Post by AB537 » May 10th, 2020, 4:58 am

5. Brimstone (Martin Koolhoven, 2016) 6/10
6. My Darling Clementine (John Ford, 1946) 7.5/10
7. Rooster Cogburn (Stuart Miller, 1975) 6.5/10

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#69

Post by sol » May 10th, 2020, 5:07 am

How the West Was WonShow
1. One-Eyed Jacks (1961)
2. West and Soda (1965)
3. Rancho Notorious (1952)
4. The Ruthless Four (1968)
5. Man from Del Rio (1956)
6. Silver Lode (1954)
7. Stagecoach (1939)
8. Warlock (1959)
9. Django (1966)

10. 'Doc' (1971)

Image

This western takes a nontraditional approach to depicting the events leading up to the gunfight at the O.K. Corral. Wyatt Earp seems less heroic than ever, depicted as more of a crooked politician interested in his own agendas than a man with the best interests of his town at heart. With a less heroic spin also comes more languid pacing though, and outside of the Doc/Earp scenes, it is only the gunfight near the end that recaptures initial tension.
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#70

Post by jeroeno » May 10th, 2020, 5:21 am

11. The Villain (Cactus Jack) (1979)
12. My Little Chickadee (1940)

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#71

Post by VincentPrice » May 10th, 2020, 5:40 am

4. Freckles-1960: 6/10
SpoilerShow
1. Gunmen from Laredo-1959: 6/10
2. The Silver Whip-1953: 7/10
3. Outlaws and Angels-2016: 8/10

allisoncm
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#72

Post by allisoncm » May 10th, 2020, 6:12 am

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1. Montana Belle (1952, Allan Dwan) 5.5/10 This was definitely one of my leftovers from last month. I like Jane Russell and she sings a few numbers.
2. Passion (1954, Allan Dwan) 5.5/10
3. The Ridiculous 6 (2015) 4/10

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mightysparks
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#73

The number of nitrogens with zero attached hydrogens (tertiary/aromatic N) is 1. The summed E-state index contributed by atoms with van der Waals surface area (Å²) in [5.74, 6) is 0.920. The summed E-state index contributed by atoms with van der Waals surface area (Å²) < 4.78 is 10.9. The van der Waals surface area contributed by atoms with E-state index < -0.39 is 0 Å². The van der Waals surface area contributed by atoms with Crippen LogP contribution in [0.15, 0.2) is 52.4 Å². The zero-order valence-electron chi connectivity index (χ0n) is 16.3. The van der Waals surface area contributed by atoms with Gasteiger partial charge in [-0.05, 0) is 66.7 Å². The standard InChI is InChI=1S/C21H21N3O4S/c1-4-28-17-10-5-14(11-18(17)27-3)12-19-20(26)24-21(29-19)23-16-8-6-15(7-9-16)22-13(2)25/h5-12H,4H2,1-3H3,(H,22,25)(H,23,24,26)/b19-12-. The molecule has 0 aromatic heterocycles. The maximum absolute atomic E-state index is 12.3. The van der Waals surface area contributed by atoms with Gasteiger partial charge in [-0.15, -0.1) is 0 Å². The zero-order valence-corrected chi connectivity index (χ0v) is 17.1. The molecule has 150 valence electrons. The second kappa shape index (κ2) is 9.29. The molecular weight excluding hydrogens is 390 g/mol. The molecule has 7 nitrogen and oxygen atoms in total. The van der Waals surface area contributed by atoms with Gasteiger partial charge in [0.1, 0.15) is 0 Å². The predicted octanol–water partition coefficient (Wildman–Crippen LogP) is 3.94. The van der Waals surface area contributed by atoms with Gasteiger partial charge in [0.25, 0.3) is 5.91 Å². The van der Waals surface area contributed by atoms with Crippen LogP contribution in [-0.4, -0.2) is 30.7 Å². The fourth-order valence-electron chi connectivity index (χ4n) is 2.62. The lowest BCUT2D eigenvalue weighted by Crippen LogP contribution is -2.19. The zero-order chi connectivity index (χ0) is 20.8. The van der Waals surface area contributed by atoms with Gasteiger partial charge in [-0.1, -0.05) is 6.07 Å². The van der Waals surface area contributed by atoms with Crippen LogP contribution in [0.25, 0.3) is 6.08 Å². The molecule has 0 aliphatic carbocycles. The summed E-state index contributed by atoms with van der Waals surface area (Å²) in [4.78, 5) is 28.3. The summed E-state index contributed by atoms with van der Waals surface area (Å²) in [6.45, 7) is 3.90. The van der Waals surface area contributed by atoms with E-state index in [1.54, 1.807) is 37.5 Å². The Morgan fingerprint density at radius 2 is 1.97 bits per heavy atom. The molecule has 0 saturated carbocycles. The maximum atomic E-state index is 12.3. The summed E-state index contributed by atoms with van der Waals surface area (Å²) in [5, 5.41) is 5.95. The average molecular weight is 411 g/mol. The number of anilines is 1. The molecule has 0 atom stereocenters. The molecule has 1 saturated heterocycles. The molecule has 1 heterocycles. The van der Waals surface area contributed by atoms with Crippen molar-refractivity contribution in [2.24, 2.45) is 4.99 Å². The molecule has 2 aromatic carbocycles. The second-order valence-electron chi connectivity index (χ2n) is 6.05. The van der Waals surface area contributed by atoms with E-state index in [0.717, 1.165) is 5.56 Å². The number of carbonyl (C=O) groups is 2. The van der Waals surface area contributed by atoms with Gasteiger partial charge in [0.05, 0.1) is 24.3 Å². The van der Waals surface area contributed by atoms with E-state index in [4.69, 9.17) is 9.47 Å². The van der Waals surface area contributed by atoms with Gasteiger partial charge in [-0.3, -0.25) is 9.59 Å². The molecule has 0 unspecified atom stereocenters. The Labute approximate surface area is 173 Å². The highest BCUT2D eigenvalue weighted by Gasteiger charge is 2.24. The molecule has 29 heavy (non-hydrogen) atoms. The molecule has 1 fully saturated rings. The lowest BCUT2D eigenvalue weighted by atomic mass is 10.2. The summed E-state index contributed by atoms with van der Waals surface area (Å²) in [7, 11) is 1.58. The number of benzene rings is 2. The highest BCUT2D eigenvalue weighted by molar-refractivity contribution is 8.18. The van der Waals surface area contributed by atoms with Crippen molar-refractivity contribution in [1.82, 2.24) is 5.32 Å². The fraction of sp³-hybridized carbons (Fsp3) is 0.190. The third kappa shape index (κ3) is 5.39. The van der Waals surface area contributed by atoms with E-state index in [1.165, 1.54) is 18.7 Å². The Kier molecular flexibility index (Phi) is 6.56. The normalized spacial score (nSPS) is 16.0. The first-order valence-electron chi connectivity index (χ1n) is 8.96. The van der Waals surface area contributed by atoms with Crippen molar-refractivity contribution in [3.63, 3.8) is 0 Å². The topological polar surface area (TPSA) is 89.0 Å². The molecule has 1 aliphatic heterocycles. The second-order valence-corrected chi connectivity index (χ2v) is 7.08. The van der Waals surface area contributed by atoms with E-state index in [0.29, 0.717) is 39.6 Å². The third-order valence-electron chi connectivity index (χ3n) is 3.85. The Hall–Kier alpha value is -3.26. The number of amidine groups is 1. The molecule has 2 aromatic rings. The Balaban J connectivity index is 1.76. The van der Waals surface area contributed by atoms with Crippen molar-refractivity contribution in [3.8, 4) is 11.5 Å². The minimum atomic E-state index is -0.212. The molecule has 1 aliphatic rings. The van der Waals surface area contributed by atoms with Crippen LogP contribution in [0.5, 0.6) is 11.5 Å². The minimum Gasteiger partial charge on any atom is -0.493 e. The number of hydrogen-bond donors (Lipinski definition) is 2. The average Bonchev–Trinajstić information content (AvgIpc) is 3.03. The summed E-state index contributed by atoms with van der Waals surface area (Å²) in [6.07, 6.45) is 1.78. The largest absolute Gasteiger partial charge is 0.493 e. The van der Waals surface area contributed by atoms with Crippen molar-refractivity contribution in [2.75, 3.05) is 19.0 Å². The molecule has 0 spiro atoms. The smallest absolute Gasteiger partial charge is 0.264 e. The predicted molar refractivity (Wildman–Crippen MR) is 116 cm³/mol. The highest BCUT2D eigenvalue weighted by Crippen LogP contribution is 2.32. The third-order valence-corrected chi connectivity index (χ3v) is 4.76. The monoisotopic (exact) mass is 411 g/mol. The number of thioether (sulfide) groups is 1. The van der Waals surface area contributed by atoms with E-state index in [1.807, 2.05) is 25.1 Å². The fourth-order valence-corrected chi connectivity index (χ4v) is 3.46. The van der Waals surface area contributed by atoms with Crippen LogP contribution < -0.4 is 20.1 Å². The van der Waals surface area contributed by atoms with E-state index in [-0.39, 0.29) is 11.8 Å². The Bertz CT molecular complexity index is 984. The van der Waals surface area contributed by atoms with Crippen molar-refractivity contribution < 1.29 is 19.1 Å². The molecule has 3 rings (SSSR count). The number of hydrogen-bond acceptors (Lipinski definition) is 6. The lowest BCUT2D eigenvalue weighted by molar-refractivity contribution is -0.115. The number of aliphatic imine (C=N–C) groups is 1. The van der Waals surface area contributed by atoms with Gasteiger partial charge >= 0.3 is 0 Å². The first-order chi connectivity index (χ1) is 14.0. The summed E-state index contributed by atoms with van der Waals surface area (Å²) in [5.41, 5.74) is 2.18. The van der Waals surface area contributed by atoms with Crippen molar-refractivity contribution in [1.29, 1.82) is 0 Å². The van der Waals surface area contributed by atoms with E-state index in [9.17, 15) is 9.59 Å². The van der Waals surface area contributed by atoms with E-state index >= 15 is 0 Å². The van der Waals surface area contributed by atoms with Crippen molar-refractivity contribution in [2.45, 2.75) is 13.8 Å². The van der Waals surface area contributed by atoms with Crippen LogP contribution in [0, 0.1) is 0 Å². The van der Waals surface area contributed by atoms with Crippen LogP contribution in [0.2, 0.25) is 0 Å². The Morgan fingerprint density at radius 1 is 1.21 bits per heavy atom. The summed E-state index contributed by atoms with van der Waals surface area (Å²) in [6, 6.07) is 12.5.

Post by mightysparks » May 10th, 2020, 10:13 am

2. 3:10 to Yuma (2007) 6/10
Films WatchedShow
1. The Tall T (1957) 6/10
2. 3:10 to Yuma (2007) 6/10
"I do not always know what I want, but I do know what I don't want." - Stanley Kubrick

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blocho
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#74

Post by blocho » May 10th, 2020, 3:26 pm

3. Woman Walks Ahead (2017)
This is truly a rare movie, a feminist western that also puts Indians at the center of the story (and without any one in redface). That alone gains this movie credit, though it's disappointing that a movie so dedicated to providing greater agency and centrality to peoples often excluded from cinematic depictions of history also includes numerous historical inaccuracies. Aside from all that, it's OK.

4. Cowboy (1958)
A workmanlike effort with no frills--this is just the story of a trail drive, with a tiny romance thrown in to get the plot moving. Very similar narratively and thematically to Red River.

5. The Last Wagon (1956)
If you can get past the cornball sentiment and how Widmark's character is such a perv, this is a very good Western with a stripped-down narrative and plenty of action.

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shugs
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#75

Post by shugs » May 10th, 2020, 8:48 pm

2. Per un pugno di dollari [A Fistful of Dollars] (Sergio Leone, 1964) - 8/10 REWATCH
3. Per qualche dollaro in più [For a Few Dollars More] (Sergio Leone, 1965) - 8/10 REWATCH
SpoilerShow
1. Seven Brides for Seven Brothers (Stanley Donen, 1954) - 7/10

vortexsurfer
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#76

Post by vortexsurfer » May 10th, 2020, 11:23 pm

2. I quattro dell'Apocalisse/The Four of the Apocalypse... (Lucio Fulci, 1975)
3. Keoma (Enzo G. Castellari, 1976)

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1. Cannibal! The Musical (Trey Parker, 1993)
2. I quattro dell'Apocalisse/The Four of the Apocalypse... (Lucio Fulci, 1975)
3. Keoma (Enzo G. Castellari, 1976)

AB537
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#77

Post by AB537 » May 11th, 2020, 2:40 am

8. O Dragão da Maldade contra o Santo Guerreiro - Antonio das Mortes (Glauber Rocha, 1969) 7.5/10

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jeroeno
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#78

Post by jeroeno » May 11th, 2020, 3:49 am

13. Support Your Local Gunfighter (1971)
14. Rip Roarin' Buckaroo (1936)
15. The Hawk of Wild River (1952)

Obgeoff
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#79

Post by Obgeoff » May 11th, 2020, 10:20 am

1. Way Out West (1937, Horne) 6
2. Little Big Man (1970, Penn) 6
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cinephage
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#80

Post by cinephage » May 11th, 2020, 12:30 pm

04. The White Buffalo, by Jack-Lee Thompson (1977) 7/10

Half western, half horror/monster flick. Quite enjoyable.

05. I quattro dell'Ave Maria, by Giuseppe Colizzi (1968) 4,5/10

Terrence Hill & Bud Spencer's attempt at serious western. Not too bad, considering, but certainly not really good either.
Gold Nuggets from the Old West (03)Show
01. Lonesome Cowboys, by Andy Warhol (1967) 0/10
02. Bad Company, by Robert Benton (1972) 8/10
03. The Wonderful Country, by Robert Parrish (1959) 9/10